Court officials warned Monday of a huge backlog of cases built up by the coronavirus shutdown hitting at a time when they will be forced to furlough and lay off staff to meet the state’s requirement to cut spending.
Indictments have been delayed, defendants have spent months in jail awaiting trial and court cases have been postponed during the pandemic.
“We are at an all-hands-on-deck moment,” said Brian Amero, the chief judge of the Flint Judicial Circuit in Henry County and president of the Council of Superior Court Judges. “The extent to which this avalanche of work is about to hit superior court judges cannot be overstated.”
Amero and other court officials painted lawmakers a picture of a judicial system that will be shorthanded and force those who keep their jobs — including judges — to dig out of case backlogs while earning less money.
Omotayo B. Alli, the executive director of the Georgia Public Defender Council, told lawmakers that if they insist on weeks of furloughs for her staff, “The criminal justice system is going to crash.”
Senate budget writers have heard from agency directors during the past week about the impact of mandated, across-the-board budget cuts. The 2020 legislative session was suspended in March because of the coronavirus pandemic, and lawmakers will restart it this month.
The leaders of the House and Senate budget committees and the Office of Planning and Budget sent letters to state agencies May 1 requesting plans to cut spending in the upcoming fiscal year by 14% — or more than $3.5 billion — because of the coronavirus recession.
A report on state tax collections for April that came out a few days later showed why. They were down $1 billion from April 2019 as businesses shut down and unemployment hit record levels.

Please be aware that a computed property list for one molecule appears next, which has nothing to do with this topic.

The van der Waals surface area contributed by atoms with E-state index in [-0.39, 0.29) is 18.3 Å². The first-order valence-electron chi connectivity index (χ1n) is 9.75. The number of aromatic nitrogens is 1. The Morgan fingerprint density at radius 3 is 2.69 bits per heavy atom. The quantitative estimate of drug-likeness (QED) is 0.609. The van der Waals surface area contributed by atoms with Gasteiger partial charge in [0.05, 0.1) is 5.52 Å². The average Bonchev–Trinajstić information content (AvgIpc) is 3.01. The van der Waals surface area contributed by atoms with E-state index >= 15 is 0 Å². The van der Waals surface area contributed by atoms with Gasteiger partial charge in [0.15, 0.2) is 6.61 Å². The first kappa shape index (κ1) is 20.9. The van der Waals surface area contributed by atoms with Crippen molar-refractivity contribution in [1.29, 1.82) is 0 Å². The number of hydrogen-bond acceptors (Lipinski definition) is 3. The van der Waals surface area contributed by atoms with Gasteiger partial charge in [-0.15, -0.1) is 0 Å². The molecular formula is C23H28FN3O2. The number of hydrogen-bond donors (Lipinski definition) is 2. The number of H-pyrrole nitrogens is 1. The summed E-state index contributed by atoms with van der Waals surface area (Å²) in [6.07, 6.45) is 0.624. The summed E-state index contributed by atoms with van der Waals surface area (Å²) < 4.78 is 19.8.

Under budget plans submitted last month, more than 1,000 filled jobs would be eliminated and tens of thousands of state employees would be furloughed.
Sen. William Ligon, R-Brunswick, the chairman of the Senate judicial budget subcommittee, started Monday's hearing with court officials by reminding them of the state of the economy. He said not every agency may wind up having to cut 14%, but that every agency, from the Supreme Court to the Department of Education, had to suggest spending cuts.
“The governor’s office is not exempt from this 14% reduction proposal, nor is the legislative branch, nor is any executive branch agency, and the judicial branch is not either,” Ligon said.
Sara Doyle, the presiding judge of the Georgia Court of Appeals, set the tone by telling lawmakers that to meet the proposed cuts, the court would have to let go of 17 or 18 staff members and furlough others 22 days in the next fiscal year, which begins July 1.
“The end result is an appellate court that can’t fully function or won’t fully function,” she said.
“Now more than ever, this country and this state need fully functioning courts at all levels and not one working with half the necessary staff on a shortened work year,” she said. “While the cuts being requested are a terrible burden on my court’s ability to function and to those who will lose their livelihood, the impact on the state and the people who live and do business here is much more profound if its court system is crippled.”